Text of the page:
By Mike White | Wednesday, June 9, 2010, 10:15 a.m.
John Wooden touched many lives during his days as a UCLA coach and for many years afterward. A former WPIAL coach in baseball and soccer passed along a Wooden story to me earlier this week and one word can describe the story. Amazing.
Dave Fortun coached soccer at Deer Lakes and was an assistant at Fox Chapel. He won two WPIAL championships as a player at Springdale many moons ago. He also was an assistant baseball coach at Shaler under legendary coach Jerry Matulevic and was an assistant on the 1980 Shaler team that many consider one of the best in WPIAL history. Fortun also was a longtime teacher at Shaler Area High School and is in that school district's sports hall of fame.
Anyway, I figured it best that Fortun himself tell his John Wooden story. It is a wonderful story.
The account below was written by Dave Fortun:
"Guys," I said to our sons, "we're having breakfast with John Wooden."
"THE John Wooden?"
"THE John Wooden."
And have breakfast with THE John Wooden we did, one memorable Christmas vacation 15 years ago when our family, wife Charlene and sons Justin and Ben, traveled to Los Angeles for a meeting with the greatest man any of us has ever known.
John Wooden had been a role model for me for years. We were both English teachers, both coaches, and though the similarities ended there, I strove to emulate his liefstyle, his values, his demeanor.
I also wanted our sons to emulate this great man, so I wrote to him, through the UCLA athletic department, informing him that we would be in Los Angeles at Christmas, asking if we could meet on campus, hoping that just a short meeting would inspire Justin and Ben.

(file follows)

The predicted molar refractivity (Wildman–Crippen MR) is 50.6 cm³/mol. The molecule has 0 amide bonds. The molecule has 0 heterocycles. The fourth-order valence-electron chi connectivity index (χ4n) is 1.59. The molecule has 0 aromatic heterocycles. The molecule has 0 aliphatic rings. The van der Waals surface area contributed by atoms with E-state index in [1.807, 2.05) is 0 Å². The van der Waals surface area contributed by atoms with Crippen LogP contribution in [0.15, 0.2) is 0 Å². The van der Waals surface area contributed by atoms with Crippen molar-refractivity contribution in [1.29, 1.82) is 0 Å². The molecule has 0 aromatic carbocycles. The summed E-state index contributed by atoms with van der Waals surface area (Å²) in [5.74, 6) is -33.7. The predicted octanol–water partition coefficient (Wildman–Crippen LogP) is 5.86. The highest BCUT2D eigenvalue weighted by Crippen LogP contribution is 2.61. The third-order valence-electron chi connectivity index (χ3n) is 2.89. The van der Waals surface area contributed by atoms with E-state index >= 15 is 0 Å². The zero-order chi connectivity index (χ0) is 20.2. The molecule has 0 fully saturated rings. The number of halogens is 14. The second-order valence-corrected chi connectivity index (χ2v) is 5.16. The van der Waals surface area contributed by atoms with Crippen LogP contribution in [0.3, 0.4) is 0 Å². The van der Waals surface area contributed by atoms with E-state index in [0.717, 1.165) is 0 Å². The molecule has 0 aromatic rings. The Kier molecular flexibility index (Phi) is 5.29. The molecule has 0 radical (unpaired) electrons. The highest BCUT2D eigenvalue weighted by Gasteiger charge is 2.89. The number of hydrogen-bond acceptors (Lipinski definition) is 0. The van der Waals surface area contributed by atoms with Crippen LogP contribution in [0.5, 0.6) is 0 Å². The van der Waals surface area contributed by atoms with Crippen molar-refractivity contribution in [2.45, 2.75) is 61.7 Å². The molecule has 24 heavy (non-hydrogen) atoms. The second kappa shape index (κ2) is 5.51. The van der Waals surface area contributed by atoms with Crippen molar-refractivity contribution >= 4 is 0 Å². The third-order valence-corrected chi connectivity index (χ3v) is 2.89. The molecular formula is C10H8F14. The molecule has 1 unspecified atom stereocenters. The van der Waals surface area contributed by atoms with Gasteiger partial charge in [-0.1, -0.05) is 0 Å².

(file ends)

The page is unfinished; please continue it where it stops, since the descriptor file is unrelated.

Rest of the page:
Imagine, if you will, the thrill of retrieving from the mailbox on December 24 a letter in John Wooden's own handwriting, inviting us, total strangers, to meet him at Pauley Pavilion on the UCLA campus, where he would be taking physical therapy following hip surgery. Also included: his home phone number (imagine that happening now), in case we needed to contact him if there were any problems.
On the morning scheduled, we did indeed meet Coach Wooden. Thrilling enough. But he then invited us to join him for breakfast at Polly's Pie Shop, a favorite restaurant of his, operated, of course, by one of his former players.
It got better. He invited Justin and Ben to ride with him, while my wife and I followed.
And better. We spent three hours at the restaurant with the most successful college basketball coach of all time, conversing as you would with a family member you have known your whole life.
Coach Wooden shared stories of his famous players: how he had recruited Lewis Alcindor (later known as Kareem Abdul Jabbar); how he had informed Bill Walton, college player of the year, that if Walton would not shave his beard before the team picture, it had been nice knowing him, but he would no longer be a member of the Bruin team; how he knew, before his last NCAA championship game, that it was time to retire.
But he also shared stories of his undying love for his deceased wife Nellie and his admiration for his father's wisdom. He shared stories of the poetry he wrote for each of his grandchildren. He shared stories of his teaching years in Indiana, his love for his players, his love for all human beings.
And he shared all of this with four people he had never met before, four people he would never seee again.
We left Polly's Pie Shope, posed for a picture with John Wooden, thanked him for his time and kindness. He thanked us as well. It's the kind of man he was.
Coach Wooden and I exchanged books, reading lists, and letters over the years. Each year, Coach Wooden would receive a birthday card and a Christmas card from the Fortuns.
Each year, our admiration for this man grew. We incorporated one of his favorite maxims into our family philosophy of life: "You cannot live a perfect day unless you have done something for someone who has no way of repaying you."
One of the last letters we received closed with these words from Coach Wooden: "May this new year be good to all of you and bring all nations in this troubled world nearer enduring peace and all people closer to true love for each other."
When John Wooden joined his wife Nellie last week, millions of people were saddened.
Our family, for perhaps more personal reasons, was among them.